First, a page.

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Customer Review

on June 26, 2005
This book represents an exciting synchronicity for me. However, I can understand that some of those drawn by the title would find it challenging to digest, and others might balk at the paradigm shift it requires of anyone who dares to pursue it's suggestions. The author would not be surprised since he knows that he is treading tricky ground in reviewing the suppressed significance of bioelectromagnetism and claiming that the extensive knowledge of ancient indigenous cultures was gained not by trial and error but by far more subtle and sophisticated means. Yet Buhner is tracking the footsteps of some very admirable, independent thinkers and he quotes them at length.

These people have sometimes been called 'mystic scientists', and all of them were true naturalists since their insights came directly from their own experience of immersion in the natural world. At the end of the book, Buhner provides short and inspiring biographies as well as topic summaries and good further reading lists. I have degrees in botany/genetics and plant-breeding, so I was shocked for example to realize that my studies did not include Luther Burbank who last century created by non-scientific selection food plants we now take for granted, or Masanobu Fukuoka who has grown rice crops that yield consistently more than any produced by scientific method.

And I certainly did not learn that Barbara McClintock, who won the Nobel prize for her work with transposons and corn genetics used, like Einstein and many genius 'scientists', unconventional methods to make her most important discoveries. Many 'scientific breakthoughs' have in fact been made by people who schooled themselves; devoted students of nature, their methods were far from sloppy. With current concerns about genetic engineering of crop plants and the diminishing diversity of potential medicinal plant species on the planet, the nature-based approach Buhner describes reminds us that there may be an alternative to the harmful effects of so-called human advancement.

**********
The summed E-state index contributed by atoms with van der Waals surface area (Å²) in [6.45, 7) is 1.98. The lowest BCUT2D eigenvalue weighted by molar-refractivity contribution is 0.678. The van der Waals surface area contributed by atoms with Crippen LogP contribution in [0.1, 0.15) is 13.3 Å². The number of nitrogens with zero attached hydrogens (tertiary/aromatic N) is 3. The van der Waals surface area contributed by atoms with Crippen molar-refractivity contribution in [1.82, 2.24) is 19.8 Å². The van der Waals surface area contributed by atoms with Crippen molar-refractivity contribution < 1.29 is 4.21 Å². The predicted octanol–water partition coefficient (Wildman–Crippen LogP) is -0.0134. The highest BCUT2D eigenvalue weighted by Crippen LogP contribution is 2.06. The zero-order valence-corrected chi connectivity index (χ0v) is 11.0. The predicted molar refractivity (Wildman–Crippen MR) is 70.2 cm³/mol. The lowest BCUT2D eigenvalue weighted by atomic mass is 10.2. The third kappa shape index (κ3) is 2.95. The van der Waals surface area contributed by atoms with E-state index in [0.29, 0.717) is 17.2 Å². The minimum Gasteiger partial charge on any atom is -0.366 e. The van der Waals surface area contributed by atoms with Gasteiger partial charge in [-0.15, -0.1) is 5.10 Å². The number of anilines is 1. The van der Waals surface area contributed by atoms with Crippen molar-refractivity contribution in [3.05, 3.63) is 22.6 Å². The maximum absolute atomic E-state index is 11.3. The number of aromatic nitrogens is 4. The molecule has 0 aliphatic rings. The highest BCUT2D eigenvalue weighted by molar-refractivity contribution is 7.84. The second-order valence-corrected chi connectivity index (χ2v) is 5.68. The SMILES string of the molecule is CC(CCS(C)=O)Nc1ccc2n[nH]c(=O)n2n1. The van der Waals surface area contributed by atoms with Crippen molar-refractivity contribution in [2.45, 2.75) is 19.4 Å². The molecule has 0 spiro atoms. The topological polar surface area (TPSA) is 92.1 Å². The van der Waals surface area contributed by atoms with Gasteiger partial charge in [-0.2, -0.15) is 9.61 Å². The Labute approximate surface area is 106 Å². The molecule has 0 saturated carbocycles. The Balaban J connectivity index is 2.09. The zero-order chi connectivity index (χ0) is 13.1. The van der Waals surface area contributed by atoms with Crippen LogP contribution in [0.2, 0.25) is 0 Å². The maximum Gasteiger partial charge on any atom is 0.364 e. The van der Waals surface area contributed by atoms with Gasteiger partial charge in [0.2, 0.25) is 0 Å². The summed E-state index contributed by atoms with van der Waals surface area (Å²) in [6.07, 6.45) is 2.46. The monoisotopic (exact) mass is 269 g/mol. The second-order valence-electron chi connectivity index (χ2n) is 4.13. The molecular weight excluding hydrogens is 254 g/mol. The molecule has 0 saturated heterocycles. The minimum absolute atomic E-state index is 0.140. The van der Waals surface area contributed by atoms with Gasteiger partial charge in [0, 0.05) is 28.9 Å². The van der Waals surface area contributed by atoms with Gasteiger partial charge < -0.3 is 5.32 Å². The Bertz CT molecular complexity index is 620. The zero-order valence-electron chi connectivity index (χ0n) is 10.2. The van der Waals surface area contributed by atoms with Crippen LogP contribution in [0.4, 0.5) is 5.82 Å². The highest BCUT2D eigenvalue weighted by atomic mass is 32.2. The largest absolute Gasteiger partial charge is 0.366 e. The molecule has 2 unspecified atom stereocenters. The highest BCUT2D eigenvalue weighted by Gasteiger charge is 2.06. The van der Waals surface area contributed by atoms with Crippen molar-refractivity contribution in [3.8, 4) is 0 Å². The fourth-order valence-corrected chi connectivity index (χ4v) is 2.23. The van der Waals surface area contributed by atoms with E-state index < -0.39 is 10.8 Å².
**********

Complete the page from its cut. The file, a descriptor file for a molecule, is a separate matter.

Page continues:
Buhner's purpose is to show why the verbal/intellectual/analytic methods of gaining knowledge and understanding that prevail in our culture are limited, and limiting, without the holistic/intuitive/depth mode of cognition in which our ancestors and indigenous peoples were well versed. Also called direct perception or biognosis (knowledge from life), this method of gaining accurate and sustainable information about the world is, he says, more than anything a way of being and our birthright. Unfortunately, it is a way of being that is hard to sustain in an world where human's seek dominion over, and separation from, the natural order of life.

Almost half the book is devoted to the topic of 'heart intelligence' with which I am familiar through it's relevance and application in my practice of aquatic bodywork. Recent research indicates that the heart is an organ of perception that is superior to the brain in terms of the speed, accuracy, and effectiveness of it's responsiveness to the environment. Buhner's account of this work is very good, if lengthy, and what I appreciate is that he emphasizes the importance of these findings for our ability to interconnect with the natural world, and specifically plant medicines.
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